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State Democrats propose letting all residents buy into state health insurance

The coronavirus has many people thinking about health insurance and how much it costs. State lawmakers are now pitching a cheaper and public option.

News 12 Staff

Nov 12, 2020, 10:55 PM

Updated 1,313 days ago

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The coronavirus has many people thinking about health insurance and how much it costs. State lawmakers are now pitching a cheaper and public option.
The state of Connecticut covers 220,000 state employees. Democrats are floating the idea of letting everyone buy into that plan.
"We had 800,000 people lose their job in the last six months. Many of those people who lost their job also lost their health insurance," said state Sen. Sean Scanlon.
Like Medicare, the insurance could be cheaper because of the state's massive buying power.
"When I was diagnosed with cancer at the age of 29, it was the toughest thing I ever had to go through. But the one thing I didn't have to worry about was how to pay for my rent, how to pay for my co-pay or my deductible. Because as a state legislator, I had great health insurance," said state Sen. Matt Lesser.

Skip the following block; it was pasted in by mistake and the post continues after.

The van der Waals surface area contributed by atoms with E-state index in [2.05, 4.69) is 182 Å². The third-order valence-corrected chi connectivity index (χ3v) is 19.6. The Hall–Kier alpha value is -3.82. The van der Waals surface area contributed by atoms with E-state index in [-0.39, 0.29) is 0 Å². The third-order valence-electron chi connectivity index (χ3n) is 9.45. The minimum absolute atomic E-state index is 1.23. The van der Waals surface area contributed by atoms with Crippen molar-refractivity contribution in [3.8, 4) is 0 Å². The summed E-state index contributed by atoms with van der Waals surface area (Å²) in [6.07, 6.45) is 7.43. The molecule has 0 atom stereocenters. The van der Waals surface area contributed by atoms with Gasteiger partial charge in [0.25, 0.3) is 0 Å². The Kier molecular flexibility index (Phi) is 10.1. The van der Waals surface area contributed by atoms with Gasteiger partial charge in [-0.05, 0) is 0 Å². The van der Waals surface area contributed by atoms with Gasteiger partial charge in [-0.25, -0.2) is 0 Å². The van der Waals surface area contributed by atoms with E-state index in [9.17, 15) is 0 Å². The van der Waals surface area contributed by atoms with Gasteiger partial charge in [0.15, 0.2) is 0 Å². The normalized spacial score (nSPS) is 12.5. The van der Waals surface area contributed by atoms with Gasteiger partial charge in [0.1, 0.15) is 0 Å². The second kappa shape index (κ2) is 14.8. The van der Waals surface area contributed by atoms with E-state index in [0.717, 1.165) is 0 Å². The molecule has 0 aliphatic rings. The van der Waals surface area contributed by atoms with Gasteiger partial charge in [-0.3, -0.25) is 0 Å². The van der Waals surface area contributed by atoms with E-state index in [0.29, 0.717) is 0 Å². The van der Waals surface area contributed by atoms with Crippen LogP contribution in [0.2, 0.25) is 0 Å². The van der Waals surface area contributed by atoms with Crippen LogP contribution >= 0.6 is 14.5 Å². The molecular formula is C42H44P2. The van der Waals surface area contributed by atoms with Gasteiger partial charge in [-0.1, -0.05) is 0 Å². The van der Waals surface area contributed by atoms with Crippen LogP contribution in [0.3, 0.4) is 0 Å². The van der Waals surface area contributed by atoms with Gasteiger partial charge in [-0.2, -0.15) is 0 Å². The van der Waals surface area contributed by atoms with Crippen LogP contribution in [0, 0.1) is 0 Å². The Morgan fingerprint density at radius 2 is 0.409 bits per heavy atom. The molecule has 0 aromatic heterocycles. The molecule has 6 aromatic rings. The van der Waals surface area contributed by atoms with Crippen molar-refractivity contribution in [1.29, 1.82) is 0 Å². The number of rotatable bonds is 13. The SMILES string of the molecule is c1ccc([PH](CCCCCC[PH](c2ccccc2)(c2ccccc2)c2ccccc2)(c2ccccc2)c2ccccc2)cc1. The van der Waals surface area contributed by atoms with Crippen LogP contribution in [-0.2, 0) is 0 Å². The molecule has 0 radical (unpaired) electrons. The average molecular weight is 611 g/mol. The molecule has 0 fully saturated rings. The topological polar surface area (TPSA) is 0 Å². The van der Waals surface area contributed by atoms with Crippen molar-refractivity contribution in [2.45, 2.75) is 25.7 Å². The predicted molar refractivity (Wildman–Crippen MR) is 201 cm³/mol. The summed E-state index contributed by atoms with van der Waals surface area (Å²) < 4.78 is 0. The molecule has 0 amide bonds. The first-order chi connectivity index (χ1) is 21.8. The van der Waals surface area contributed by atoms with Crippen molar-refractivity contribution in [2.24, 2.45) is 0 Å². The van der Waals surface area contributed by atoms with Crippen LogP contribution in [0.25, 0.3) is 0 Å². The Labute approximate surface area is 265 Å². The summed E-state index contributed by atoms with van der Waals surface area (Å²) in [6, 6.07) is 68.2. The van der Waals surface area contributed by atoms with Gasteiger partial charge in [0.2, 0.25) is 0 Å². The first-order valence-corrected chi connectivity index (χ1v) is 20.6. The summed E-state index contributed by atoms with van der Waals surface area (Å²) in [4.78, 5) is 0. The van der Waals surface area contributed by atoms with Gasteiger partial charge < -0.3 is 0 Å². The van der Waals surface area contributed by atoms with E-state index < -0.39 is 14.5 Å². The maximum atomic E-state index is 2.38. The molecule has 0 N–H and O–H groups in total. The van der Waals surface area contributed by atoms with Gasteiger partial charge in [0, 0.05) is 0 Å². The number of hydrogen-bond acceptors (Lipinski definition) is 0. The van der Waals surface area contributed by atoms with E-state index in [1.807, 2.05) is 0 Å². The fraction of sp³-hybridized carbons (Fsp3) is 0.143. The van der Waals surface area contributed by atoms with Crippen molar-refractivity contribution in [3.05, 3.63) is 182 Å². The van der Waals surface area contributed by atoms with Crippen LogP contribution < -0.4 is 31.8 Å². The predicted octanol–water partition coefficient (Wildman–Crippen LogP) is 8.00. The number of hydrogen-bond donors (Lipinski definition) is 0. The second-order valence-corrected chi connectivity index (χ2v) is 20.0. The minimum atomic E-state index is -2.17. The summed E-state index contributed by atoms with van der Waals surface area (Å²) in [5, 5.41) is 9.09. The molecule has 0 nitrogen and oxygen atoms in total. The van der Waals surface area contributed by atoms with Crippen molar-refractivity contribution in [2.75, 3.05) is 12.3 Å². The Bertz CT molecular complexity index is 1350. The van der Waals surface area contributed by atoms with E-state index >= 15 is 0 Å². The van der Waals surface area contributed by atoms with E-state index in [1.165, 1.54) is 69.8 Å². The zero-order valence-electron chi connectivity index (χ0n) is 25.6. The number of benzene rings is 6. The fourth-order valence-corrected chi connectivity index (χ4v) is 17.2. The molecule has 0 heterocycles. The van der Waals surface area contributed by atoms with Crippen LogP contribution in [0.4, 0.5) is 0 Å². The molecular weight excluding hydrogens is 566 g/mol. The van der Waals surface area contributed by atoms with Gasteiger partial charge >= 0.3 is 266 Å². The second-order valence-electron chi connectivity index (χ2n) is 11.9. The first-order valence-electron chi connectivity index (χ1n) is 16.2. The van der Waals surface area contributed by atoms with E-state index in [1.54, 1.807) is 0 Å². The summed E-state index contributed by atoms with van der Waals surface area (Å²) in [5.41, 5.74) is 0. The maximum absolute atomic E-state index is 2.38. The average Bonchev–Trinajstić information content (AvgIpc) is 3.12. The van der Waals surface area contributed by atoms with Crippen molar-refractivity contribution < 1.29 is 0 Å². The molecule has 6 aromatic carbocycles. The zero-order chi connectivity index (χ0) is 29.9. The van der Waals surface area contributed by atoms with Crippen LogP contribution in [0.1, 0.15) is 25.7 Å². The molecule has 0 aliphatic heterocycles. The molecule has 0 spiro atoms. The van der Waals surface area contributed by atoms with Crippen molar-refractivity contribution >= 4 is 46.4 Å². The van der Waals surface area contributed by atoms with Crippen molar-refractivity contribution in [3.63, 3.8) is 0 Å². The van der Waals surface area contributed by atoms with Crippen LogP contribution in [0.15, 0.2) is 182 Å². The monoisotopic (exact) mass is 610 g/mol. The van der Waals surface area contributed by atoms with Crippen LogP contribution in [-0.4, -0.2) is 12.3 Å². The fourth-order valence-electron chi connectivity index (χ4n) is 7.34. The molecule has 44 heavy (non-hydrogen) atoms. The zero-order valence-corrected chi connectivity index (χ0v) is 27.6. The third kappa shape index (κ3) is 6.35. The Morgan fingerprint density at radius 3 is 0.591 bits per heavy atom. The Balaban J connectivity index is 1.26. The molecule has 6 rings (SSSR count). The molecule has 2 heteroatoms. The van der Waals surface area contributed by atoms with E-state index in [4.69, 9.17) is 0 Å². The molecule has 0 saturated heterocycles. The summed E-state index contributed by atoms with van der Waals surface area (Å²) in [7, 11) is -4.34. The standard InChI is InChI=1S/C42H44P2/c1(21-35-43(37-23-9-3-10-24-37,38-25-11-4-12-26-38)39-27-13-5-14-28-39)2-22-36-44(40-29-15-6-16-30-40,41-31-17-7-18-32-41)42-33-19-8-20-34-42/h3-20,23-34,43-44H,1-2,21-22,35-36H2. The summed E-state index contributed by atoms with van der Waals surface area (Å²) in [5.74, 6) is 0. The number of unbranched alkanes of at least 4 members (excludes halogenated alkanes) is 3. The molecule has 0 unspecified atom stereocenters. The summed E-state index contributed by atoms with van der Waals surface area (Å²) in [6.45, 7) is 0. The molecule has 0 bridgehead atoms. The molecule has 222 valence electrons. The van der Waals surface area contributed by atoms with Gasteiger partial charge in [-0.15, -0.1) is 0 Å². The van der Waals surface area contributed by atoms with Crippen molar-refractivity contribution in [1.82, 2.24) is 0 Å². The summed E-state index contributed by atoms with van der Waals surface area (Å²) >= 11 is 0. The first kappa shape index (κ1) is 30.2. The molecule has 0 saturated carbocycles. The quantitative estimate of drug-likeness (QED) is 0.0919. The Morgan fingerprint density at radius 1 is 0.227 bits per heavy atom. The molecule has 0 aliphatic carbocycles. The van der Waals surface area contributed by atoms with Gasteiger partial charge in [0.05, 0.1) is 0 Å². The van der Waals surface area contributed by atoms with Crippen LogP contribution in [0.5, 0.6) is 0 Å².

Connecticut's massive insurance industry says a government plan puts them at a disadvantage.
Connecticut Association of Health Plans Executive Director Susan Halpin says this could make insurance more expensive for everyone else.
"The cost shift is going to be even greater to the private market, so the premiums that you and I pay in the private market currently are going to go up as a result," said Halpin.
Senate Republican leader-elect Kevin Kelly released a statement that said in part, "The Democrat proposal of a public option I fear will not accomplish our shared goal of reducing costs and increasing accessibility and will simultaneously threaten thousands of good paying jobs at a time when Connecticut is last in the country in personal income growth and new jobs."
If the public plan does not make enough money, taxpayers could be on the hook.
Democrats say this year with the pandemic, voters told them it was time to act. They did not lay out a specific plan but suggested a public option will be a key part of their 2021 agenda.


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